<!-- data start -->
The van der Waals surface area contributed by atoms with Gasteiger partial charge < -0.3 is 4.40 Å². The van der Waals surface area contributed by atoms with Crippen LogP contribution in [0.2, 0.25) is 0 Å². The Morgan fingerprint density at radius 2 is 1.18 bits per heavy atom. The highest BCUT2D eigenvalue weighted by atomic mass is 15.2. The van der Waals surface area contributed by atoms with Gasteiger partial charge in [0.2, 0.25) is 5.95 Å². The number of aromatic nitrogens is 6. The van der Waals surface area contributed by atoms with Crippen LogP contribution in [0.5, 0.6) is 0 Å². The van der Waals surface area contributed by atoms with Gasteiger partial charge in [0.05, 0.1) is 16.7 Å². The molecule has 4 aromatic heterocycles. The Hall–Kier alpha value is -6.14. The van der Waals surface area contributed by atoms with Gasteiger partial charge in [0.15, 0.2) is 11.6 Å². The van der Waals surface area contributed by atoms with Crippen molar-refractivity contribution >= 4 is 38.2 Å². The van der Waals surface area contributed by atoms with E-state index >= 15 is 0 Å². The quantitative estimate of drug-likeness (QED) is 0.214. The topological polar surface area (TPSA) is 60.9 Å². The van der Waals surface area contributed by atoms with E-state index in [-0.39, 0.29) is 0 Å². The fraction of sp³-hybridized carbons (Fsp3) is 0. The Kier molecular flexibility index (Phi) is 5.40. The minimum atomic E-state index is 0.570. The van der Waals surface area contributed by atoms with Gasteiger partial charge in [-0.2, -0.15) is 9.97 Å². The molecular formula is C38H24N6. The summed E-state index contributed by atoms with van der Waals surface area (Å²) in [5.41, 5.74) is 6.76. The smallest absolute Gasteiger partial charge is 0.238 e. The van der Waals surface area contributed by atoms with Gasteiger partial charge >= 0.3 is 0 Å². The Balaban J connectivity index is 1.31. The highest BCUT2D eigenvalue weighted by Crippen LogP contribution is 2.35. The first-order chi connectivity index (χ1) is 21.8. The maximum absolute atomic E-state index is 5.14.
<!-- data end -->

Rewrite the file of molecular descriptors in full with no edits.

The van der Waals surface area contributed by atoms with Gasteiger partial charge < -0.3 is 4.40 Å². The van der Waals surface area contributed by atoms with Crippen LogP contribution in [0.2, 0.25) is 0 Å². The Morgan fingerprint density at radius 2 is 1.18 bits per heavy atom. The highest BCUT2D eigenvalue weighted by atomic mass is 15.2. The van der Waals surface area contributed by atoms with Gasteiger partial charge in [0.2, 0.25) is 5.95 Å². The number of aromatic nitrogens is 6. The van der Waals surface area contributed by atoms with Crippen LogP contribution in [0.5, 0.6) is 0 Å². The van der Waals surface area contributed by atoms with Gasteiger partial charge in [0.05, 0.1) is 16.7 Å². The molecule has 4 aromatic heterocycles. The Hall–Kier alpha value is -6.14. The van der Waals surface area contributed by atoms with Gasteiger partial charge in [0.15, 0.2) is 11.6 Å². The van der Waals surface area contributed by atoms with Crippen molar-refractivity contribution >= 4 is 38.2 Å². The van der Waals surface area contributed by atoms with E-state index >= 15 is 0 Å². The quantitative estimate of drug-likeness (QED) is 0.214. The topological polar surface area (TPSA) is 60.9 Å². The van der Waals surface area contributed by atoms with E-state index in [-0.39, 0.29) is 0 Å². The fraction of sp³-hybridized carbons (Fsp3) is 0. The Kier molecular flexibility index (Phi) is 5.40. The minimum atomic E-state index is 0.570. The van der Waals surface area contributed by atoms with Gasteiger partial charge in [-0.2, -0.15) is 9.97 Å². The molecular formula is C38H24N6. The summed E-state index contributed by atoms with van der Waals surface area (Å²) in [5.41, 5.74) is 6.76. The smallest absolute Gasteiger partial charge is 0.238 e. The van der Waals surface area contributed by atoms with Gasteiger partial charge >= 0.3 is 0 Å². The Balaban J connectivity index is 1.31. The highest BCUT2D eigenvalue weighted by Crippen LogP contribution is 2.35. The first-order chi connectivity index (χ1) is 21.8. The maximum absolute atomic E-state index is 5.14.